A massacre in Nigeria, Cameroon or Congo? No, this photo was taken after an accident in Ghana

Copyright AFP 2017-2021. All rights reserved.

A photograph showing dead bodies covered by leaves has been widely shared online in African countries, purporting to show the aftermath of various massacres or accidents. In reality it shows the bodies of a group of students who were killed in a storm in Ghana in March 2017.

Various posts over the past two years have located this photo everywhere from Nigeria to Tanzania.

This post from May 2017 says it shows the bodies of 11 people in Oshogbo, southwestern Nigeria, who had responded to calls from a killer’s phone number. It was shared 185,000 times.

A screenshot taken on February 27, 2019 shows a Facebook post that wrongly locates the photo in Nigeria

In other posts, it appears linked to unrest in the anglophone region of Cameroon, such as this article which used it in June 2017 as an illustration of “massive killings being silenced in Cameroon”.

A screenshot taken on February 27, 2019 shows an article which wrongly locates the photo in Cameroon

This recent Facebook post also linked it to the crisis in the anglophone region. Anglophone separatists seeking an independent state in Cameroon’s South-West and North-West regions have been clashing with troops on an almost daily basis. According to the International Crisis Group, almost 500 civilians have been killed in the conflict since late 2017.

A screenshot taken on February 25, 2019 shows a Facebook post which wrongly locates the photo in Cameroon

The image was also used on Instagram purporting to show the victims of a school bus accident in Tanzania in May 2017.

A screenshot taken on February 27, 2019 shows an Instagram post which wrongly locates the photo in Tanzania

And it was used in this tweet in October 2017 by a supporter of pro-Biafran separatism in Nigeria, which accused President Muhammadu Buhari of carrying out killings. Pro-Biafra agitation is one of a number of security challenges facing Buhari following his re-election this week. A previous unilateral declaration of a republic of Biafra by ethnic Igbo separatists in the southeast in 1967 sparked a brutal 30-month civil war that left more than one million people dead.

A screenshot taken on February 25, 2019 shows a tweet which wrongly locates the photo in Nigeria

Perhaps most surprisingly, the image made its way onto the cover of a book, published by the French publishing house L’Harmattan in September 2018, on alleged persecution of the Lari ethnic group in the Republic of the Congo.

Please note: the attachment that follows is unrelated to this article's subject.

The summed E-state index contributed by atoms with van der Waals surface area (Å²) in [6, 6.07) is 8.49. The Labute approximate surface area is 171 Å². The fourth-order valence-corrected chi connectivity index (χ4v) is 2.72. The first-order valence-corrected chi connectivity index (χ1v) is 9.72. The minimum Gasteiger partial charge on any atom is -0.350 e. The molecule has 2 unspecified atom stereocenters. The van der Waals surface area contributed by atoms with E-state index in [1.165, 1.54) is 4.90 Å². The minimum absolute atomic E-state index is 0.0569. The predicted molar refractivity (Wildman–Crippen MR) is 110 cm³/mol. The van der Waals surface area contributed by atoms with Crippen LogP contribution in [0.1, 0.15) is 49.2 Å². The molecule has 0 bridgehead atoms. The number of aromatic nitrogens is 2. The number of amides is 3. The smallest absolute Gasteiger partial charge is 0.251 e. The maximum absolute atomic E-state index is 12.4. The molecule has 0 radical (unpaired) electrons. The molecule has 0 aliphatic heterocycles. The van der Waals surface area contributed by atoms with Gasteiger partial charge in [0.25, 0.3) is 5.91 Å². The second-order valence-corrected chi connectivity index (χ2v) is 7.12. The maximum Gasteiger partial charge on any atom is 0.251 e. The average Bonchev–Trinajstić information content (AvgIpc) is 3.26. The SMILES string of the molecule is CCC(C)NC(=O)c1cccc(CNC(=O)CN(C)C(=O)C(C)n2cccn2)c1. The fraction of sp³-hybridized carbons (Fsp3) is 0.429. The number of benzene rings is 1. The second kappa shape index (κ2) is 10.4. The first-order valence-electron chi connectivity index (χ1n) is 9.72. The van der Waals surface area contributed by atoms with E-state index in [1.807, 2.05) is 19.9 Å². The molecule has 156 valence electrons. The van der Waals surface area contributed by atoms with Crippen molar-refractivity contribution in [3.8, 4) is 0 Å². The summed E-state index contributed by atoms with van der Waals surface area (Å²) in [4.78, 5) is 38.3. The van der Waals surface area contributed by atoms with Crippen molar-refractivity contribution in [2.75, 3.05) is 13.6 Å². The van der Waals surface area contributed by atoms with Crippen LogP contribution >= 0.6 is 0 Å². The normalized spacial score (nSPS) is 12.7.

A screenshot showing a book cover which wrongly located the photo in the Republic of the Congo

The Congolese government banned the book, entitled “The Genocide of the Lari in the Congo”. At a press conference in October 2018, Congolese Communications Minister Thierry Moungalla identified the cover photo as having been taken after an accident in Ghana in 2017.

“The author provided us with the photo, and we didn’t verify it,” an employee at L’Harmattan admitted to AFP. “All of the first editions bearing this faulty photo were immediately withdrawn from the market and replaced by another version,” the employee added.

Author Dominique Kounkou told AFP he found the photo in an image bank. He added he would get back to us with more information.

So where was the image actually taken?

On Facebook, the earliest version of the image we found was posted on March 19, 2017 with the caption “Kitampo waterfalls disaster”.

A screenshot taken on February 23, 2019 shows the first version of the image available on Facebook

As reported by AFP, twenty students died that day in the accident at Kitampo Falls, a popular tourist site in central Ghana.

Other photographs taken the same day allow us to verify the authenticity of the image.

A Facebook user who lists their hometown as Kintampo also uploaded photos on the day of the accident. Attention: you may find these images upsetting.

In these photos, you can see several elements which are also visible in the image that went viral, including the man in the red striped shirt and the orange toes of the socks worn by one of the victims.

An edited screenshot of a Facebook post, created on February 23, 2019
An edited screenshot of a Facebook post, created on February 23, 2019

In one of the images you can see a sign which says “Waterfall Stage”. A Google search for “Kintampo waterfall stage” returns photos of the same sign.

An edited screenshot of a Facebook post, created on February 25, 2019

 

Screenshot of a Google image search on February 25, 2019

These details indicate that the photograph was indeed taken at Kintampo in Ghana, and not in Nigeria, Tanzania, Cameroon or elsewhere.